Redknapp puts heat on City
Tottenham Hotspur 2 Everton 0
Thursday 12 January 2012
With 18 games left, only goal different separates Tottenham Hotspur from second-placed Manchester United. Only three more points separates them from the lead. These are remarkable facts, given the nature of the Premier League. But, with every victory – last night they beat a good Everton side without ever looking like they might not – the authenticity, the reality of their title challenge becomes more obvious.
This routine win was meant to be the first game of Tottenham's season: back in mid-August, before the arrivals of Scott Parker and Emmanuel Adebayor, before the victory in the Luka Modric transfer saga, only for the local riots to intervene. Moved five months down the track, Tottenham met it with more momentum than any other team in the League would have. The victory, owing to a first-half goal from Aaron Lennon and a second-half strike from Benoit Assou-Ekotto was Spurs' 14th from their last 18 League games.
Harry Redknapp knows the strength of his team's position. "I've been saying all along that it's not impossible to win the title," he said afterwards. "It's difficult, but it's not impossible. It's very very hard, but we've got a chance, we're in there. That's all we can do."
Rather than inflating expectations, though, Redknapp is keen to focus on the immediate. "I don't ever look any further than just Wolves on Saturday," he insisted, "I couldn't tell you in all honesty the points totals of the teams behind us. I just worry about Wolves coming here on Saturday, that's all I'll be thinking about driving home tonight."
Events at the very top of the table cannot possibly have evaded Redknapp's attention, though. Manchester City are three points clear of Spurs but have lost three of their four games this month. Redknapp insisted that they were the team under the most strain: "I think the pressure's on Manchester City. You look at their squad, you look at the type of money they've been able to spend. People like [Sergio] Aguero, and [Edin] Dzeko, [Samir] Nasri. The wages and the money they've spent on players, they're expected to be there and win the championship – certainly them or Man United are red-hot favourites this year."
None of those sides is currently playing with the confidence and fluidity of Tottenham. At no stage last night did it look as if they would not emerge with the three points; a reliable an indicator of championship-form. Another indicator is the successful reintegration of players: Lennon and Michael Dawson returned for their first League starts since December and August respectively.
Injuries forced David Moyes into one of his more adventurous sides of the season: with two strikers and a midfield made up of Marouane Fellaini and three attacking players. Fellaini was good enough to make it difficult for Spurs though, diligent and vigilant throughout, storming into necessary tackles as Tottenham took 30 minutes to start making chances.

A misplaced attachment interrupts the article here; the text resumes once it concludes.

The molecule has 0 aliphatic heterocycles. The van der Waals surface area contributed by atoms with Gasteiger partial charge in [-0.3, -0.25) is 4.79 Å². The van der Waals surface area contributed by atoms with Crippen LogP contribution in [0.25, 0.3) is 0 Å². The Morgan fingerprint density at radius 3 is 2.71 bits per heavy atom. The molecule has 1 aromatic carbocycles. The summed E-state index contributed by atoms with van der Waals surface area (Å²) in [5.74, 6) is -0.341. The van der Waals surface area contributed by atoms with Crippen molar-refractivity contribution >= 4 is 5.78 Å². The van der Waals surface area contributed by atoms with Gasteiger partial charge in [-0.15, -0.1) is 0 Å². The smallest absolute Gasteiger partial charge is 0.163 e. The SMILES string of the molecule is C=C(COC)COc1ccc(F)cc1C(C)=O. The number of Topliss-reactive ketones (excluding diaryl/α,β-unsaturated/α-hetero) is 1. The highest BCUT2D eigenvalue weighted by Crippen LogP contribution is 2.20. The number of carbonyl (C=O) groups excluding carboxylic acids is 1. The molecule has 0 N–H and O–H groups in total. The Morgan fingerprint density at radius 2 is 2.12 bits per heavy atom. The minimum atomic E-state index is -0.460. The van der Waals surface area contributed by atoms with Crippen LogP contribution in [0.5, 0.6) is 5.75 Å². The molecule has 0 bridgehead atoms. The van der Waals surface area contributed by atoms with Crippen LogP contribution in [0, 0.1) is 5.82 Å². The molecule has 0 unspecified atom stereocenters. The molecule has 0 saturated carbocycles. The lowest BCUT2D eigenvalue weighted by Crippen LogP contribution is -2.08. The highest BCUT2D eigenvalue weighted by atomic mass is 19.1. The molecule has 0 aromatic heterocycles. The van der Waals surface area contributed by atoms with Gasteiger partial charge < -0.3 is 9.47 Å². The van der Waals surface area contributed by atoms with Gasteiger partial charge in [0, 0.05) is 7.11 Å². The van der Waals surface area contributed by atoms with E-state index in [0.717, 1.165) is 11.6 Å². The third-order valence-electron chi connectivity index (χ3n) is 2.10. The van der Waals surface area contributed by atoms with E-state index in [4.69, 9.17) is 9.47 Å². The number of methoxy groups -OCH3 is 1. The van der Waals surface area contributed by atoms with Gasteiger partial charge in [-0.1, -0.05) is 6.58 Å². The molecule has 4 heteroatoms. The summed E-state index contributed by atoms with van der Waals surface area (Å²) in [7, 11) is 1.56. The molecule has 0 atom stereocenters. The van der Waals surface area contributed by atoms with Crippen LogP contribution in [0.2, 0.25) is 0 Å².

Spurs' rhythm eventually came. Their movement improved, and referee Martin Atkinson had to turn down two penalty appeals. A brilliant counter-attack, from Rafael van der Vaart to Gareth Bale to Adebayor, ended with the big centre-forward's touch betraying him in front of goal. Van der Vaart curled a first-time shot onto the roof of the net.
One minute later they were ahead. Assou-Ekotto played a long cross-field ball to Lennon, which Leighton Baines misjudged. Lennon took advantage, burst into the box and squeezed his shot under Sylvain Distin and into the corner.
With only a one-goal deficit, Moyes knew the game was still within reach. He switched Landon Donovan with Victor Anichebe, and the sharper movement nearly won them useful opportunities. The tempo needed to be consistent across the pitch, though, and it was not.
Midway through the second half Assou-Ekotto had the ball 40 yards from goal but faced no concerted effort to take it back from him. Under urging from Joe Jordan to shoot, he stepped forward and swung his foot through the ball, which deflected off Tim Cahill's behind and into the far top corner.
Royston Drenthe came on, and twice went down in the area, without reward. Redknapp was able to bring on Steven Pienaar and Roman Pavlyuchenko, as Spurs continued their pursuit.
Man of the match Assou-Ekotto.
Match rating 5/10.
Referee M Atkinson (West Yorkshire).
Latest in Sport
Floyd Mayweather next opponent: Mayweather more likely to pick a former foe than a fresh contender like Amir Khan in Las Vegas lottery
Jose Mourinho: 'The dogs bark and the caravan goes by,' Chelsea manager gives cryptic assessment after Blues win title
Manchester United transfer news: Adnan Januzaj to be offered in deal for Memphis Depay
Arsenal transfer news: Tomas Rosicky and Mathieu Flamini set for showdown summer talks over future
Arsenal transfer news: Arsene Wenger reveals: 'We are not close to signing anybody. We need to lose some players'
- 1 How the language you speak changes your view of the world
- 3 Italian police 'reveal' what Jesus looked like as a young boy
- 5 YouTube social experiment shows just how easy it is to kidnap a child
In defence of liberal democracy
Over 50,000 families shipped out of London boroughs in the past three years due to welfare cuts and soaring rents
EU asylum policy is 'a direct threat to our civilisation', says Nigel Farage
The Rothschild Libel: Why has it taken 200 years for an anti-Semitic slur that emerged from the Battle of Waterloo to be dismissed?
General Election 2015: UK will be 'run for the wealthy and powerful' if Tories retain power, Labour warns
Schools forced to act as 'miniature welfare states' with teachers buying underwear and even haircuts for poor pupils